• “Motor vehicle” encompasses passenger cars, pickup trucks, motorcycles, motor homes, mopeds, demonstrators, or leased vehicles with a warranty.
  • “Motor vehicle dealer” has the same meaning as in § 46.2-1500.
  • “Nonconformity” refers to a failure, defect, or condition that significantly impairs a motor vehicle’s use, market value, or safety.
  • “Notify” or “notification” means providing written complaint to the manufacturer, responding to consumers’ complaints in writing, or meeting with them or an authorized dealer to address nonconformity.
  • “Reasonable allowance for use” generally doesn’t exceed half of the amount permitted per mile for using a personal vehicle for business purposes under IRS regulations. Additionally, it factors in any loss to the vehicle’s fair market value resulting from damage, unless the damage is due to nonconformity.
  • A “serious safety defect” includes life-threatening malfunctions or nonconformities that impede ordinary use or create a risk of fire or explosion.
  • “Significant impairment” means rendering a new motor vehicle unfit, unreliable, or unsafe for ordinary use or reasonable intended purposes.
  • “Warranty” encompasses implied warranties, written warranties, affirmations of fact, or promises made by a manufacturer that become part of the basis of the bargain. The manufacturer is responsible for material, workmanship, and the fitness of the motor vehicle for intended purposes throughout the lemon law rights period.
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Conformity to All Warranties (VA Code Ann. 59.1-207.12)

If a new motor vehicle doesn’t meet all warranties and the consumer reports it to the manufacturer, its agents, or authorized dealers during the warranty period, the manufacturer or its representatives must make necessary repairs to bring the vehicle into conformity with the warranties. This applies even if the repairs take place after the warranty period expires.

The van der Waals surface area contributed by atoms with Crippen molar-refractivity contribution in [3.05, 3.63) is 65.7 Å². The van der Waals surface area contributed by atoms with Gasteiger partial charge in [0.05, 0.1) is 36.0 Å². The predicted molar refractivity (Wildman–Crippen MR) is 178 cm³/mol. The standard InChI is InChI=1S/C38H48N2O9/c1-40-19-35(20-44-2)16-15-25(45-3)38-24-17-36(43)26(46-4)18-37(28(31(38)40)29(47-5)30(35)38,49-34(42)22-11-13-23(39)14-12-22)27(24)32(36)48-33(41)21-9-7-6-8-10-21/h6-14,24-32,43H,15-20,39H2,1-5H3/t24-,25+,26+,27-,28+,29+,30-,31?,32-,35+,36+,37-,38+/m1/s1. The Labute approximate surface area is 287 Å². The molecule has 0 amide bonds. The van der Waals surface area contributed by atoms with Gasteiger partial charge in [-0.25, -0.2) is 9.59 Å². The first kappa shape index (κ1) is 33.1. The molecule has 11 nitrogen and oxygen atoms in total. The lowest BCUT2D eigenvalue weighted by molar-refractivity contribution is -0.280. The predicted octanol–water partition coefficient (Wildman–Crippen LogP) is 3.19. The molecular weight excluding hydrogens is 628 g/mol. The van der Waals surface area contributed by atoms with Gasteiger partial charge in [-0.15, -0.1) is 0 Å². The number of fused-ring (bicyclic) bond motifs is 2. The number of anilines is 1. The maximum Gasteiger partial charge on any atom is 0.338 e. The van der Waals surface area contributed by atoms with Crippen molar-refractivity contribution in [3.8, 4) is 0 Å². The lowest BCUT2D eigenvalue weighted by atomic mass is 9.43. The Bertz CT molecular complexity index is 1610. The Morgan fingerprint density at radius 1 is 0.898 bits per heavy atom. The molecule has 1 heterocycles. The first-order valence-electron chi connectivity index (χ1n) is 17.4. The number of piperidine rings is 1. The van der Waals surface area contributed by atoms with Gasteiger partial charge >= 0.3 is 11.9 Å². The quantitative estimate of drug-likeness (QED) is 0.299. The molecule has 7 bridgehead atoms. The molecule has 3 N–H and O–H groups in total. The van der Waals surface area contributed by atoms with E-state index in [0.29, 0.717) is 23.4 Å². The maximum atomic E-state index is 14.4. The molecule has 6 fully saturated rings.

Nonconformity of Motor Vehicles (VA Code Ann. 59.1-207.13)

If the manufacturer, its agents, or authorized dealers fail to resolve nonconformities that significantly impair a motor vehicle’s use, market value, or safety after a reasonable number of repair attempts during the lemon law rights period, the manufacturer must take one of the following actions:

  1. Replace the motor vehicle with a comparable one acceptable to the consumer.
  2. Accept the return of the motor vehicle and provide a refund to the consumer, lessor, and any lienholder. The refund must cover the full contract price, collateral charges, incidental damages, and a reasonable allowance for the consumer’s use of the vehicle up until the first notice of nonconformity was sent to the manufacturer or its representatives. The consumer has the right to choose between a replacement vehicle and a refund, and they can continue driving the motor vehicle until they receive the replacement or refund. The reasonable allowance for use applies to both replacements and refunds, and the consumer can seek mileage expenses and reasonable loss of use due to attempts to conform the vehicle to the warranty.

If a leased vehicle is involved, the motor vehicle must be returned to the manufacturer, and the consumer’s lease will be terminated by the lessor without any penalties. The lessor will transfer the title to the manufacturer as necessary to fulfill the consumer’s rights. The same lemon law rights period applies, but the time limit may be extended if the manufacturer has been notified but failed to effectively repair the nonconformity by the end of the original rights period.